Considering that I can guarantee you that most of them men you know are not big, hulking, emotionless-except-for-anger-and-pride, He-Men, and most of the women you know are not soft, delicate, quite, emotional rollercoasters who believe they are nothing if they aren’t married and popping out a succession of babies, I’d say Star is correct.  She’s not exactly saying that “men” and “women” as genders are non-existent, but that practically nobody exists on such extremes of gender that the gender binary is essentially useless.  Maybe she’s not worded herself in the best way, but you can choose to either be a literalist or to read between to lines.  Protip!  One option will help you understand what you just read better, and the other will be more likely to increase bloodpressure prematurely.

      • http://www.peacockfairy.com Ruadhán J McElroy

        I kinda got your intent, but I take issue with conflating gender identity with sexuality; the two are related, sure, but they’re both still very different things.  That and, as a TS person myself, I see TS and TG as two different things — for starters, TS people have easily-defined gender identities as being definitely on the opposite end of the spectrum of what they were assigned at birth.  To be transgender, on the other hand, is a catch-all term for transgressing normal gender identities or merely transgressing normal gender expressions; bigender people would be TG, but Christine Jourgensen was TS, Chaz Bono is TS but not apparently TG, while a trans man who maintains an effeminate appearance and/or demeanour would be.

        While I cannot deny that most people see themselves as having wholly male or wholly female genders, the reality is the majority of those people also have a distinctly feminine or masculine side, some people making theirs more apparent than others.  Jayne Mansfield and Mae West were brash, aggressive, and (for the time) treated men the way most of the male characters of MAD MEN treat women — yet these are actresses still lauded for their femininity.

    • http://twitter.com/whitestagforest Aine Llewellyn

      Usually I don’t mind when intersex, transgender, transsexual, gender queer people point out when something is offensive, being between genders myself and hopefully starting T soon…

      …but that comment just came off as nitpicky. To me, at least.

      • http://sixty-seven.tumblr.com/ Charlie Sierra Whiskey

        Gee, excuse me for being hurt and offended. I’ll try not to do that next time, just for you!!!

  • Chatnoir1957

    As always, you hit a home run with this entry. Thanks

  • Chatnoir1957

    As always, you hit a home run with this entry. Thanks

  • http://www.facebook.com/profile.php?id=1678081929 Bill Wheaton

    [edit]This is in response to Charlie’s comment above. I don’t know why it didn’t nest under it :(

    Your tone sounds as if you think what she wrote was a purposeful and personal slight against you Charlie.  It probably wasn’t.  If we all waited until we were experts on everything before we wrote about them, nothing would ever be written, and becoming an expert at anything would be out of our grasp.

    Is there something about the nugget of that paragraph, “All along the divine tension we live, between two extremes, finding our balance.” that you disagree with?  Or is it that she enumerated the commonly perceived facets of that divine continuum that dazzled you away from it?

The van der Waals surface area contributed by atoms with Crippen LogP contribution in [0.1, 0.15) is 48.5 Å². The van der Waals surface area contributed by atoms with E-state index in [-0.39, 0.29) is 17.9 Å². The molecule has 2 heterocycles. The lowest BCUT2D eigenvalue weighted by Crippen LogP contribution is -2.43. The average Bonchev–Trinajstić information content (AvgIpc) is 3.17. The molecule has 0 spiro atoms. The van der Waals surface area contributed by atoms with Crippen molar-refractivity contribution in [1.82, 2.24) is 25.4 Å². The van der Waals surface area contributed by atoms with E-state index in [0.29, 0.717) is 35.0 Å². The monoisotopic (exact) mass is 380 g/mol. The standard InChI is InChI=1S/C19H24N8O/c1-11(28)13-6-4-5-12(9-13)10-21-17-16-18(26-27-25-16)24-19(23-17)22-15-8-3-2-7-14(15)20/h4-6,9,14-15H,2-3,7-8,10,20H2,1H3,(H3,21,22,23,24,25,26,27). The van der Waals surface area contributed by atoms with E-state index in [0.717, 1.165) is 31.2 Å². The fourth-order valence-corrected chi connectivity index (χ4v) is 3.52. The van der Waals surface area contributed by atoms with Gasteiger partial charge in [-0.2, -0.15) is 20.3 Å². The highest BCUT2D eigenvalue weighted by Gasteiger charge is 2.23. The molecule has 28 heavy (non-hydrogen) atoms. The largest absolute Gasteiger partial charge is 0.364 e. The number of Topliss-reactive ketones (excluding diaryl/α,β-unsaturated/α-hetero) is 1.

Balance, and a light touch are the essence of Wicca.  Are we to change and invalidate the whole message here because of what you zeroed in on, or is there something here that might make it worth consideration?  Is it irretrievable in the end?

    • http://sixty-seven.tumblr.com/ Charlie Jensen

      Intent is magical, right?

      “Your tone sounds as if you think what she wrote was a purposeful and personal slight against you Charlie.  It probably wasn’t”
      Seriously? I can’t even deal with the ridiculousness of this statement.I disagreed with trans and intersex people being their own category away from male and female. Not all of us are gender binary. Some of us are.”If we all waited until we were experts on everything before we wrote about them”Wait until you know enough to not be an jerk about something before you write about it.

      And yeah you can be an expert enough in something to NOT be a complete jerk.How is this a hard concept to grasp, exactly?

      • Exaltedunmelody

        Charlie, as another transperson who has a binary gender identity, I agree with your criticism. However, the reason people are arguing with you is not necessarily because of the point you raise, but because you’re throwing a fit over a relatively minor slight that’s totally unrelated to the point of the paragraph (not to mention the article as a whole) and lashing out at someone who probably meant no harm.

        It’s okay to speak up when you are hurt or offended. It’s not okay to initiate a cycle of blame.

        • http://www.patheos.com/ Star Foster

          Can you explain to me how I caused offense? I’m being serious, not sarcastic.

          It seems to me as women produce testosterone and women produce estrogen, we are none of us “pure” in our gender. Gender extremes are to some degree cultural constructs. So we all fit along a continuum of various gender expressions and identities, although some would say they exist outside it, like people who identify as genderqueer.

          Where am I causing offense in this? Is it just clumsy wording on my part? Thanks.

          • kenneth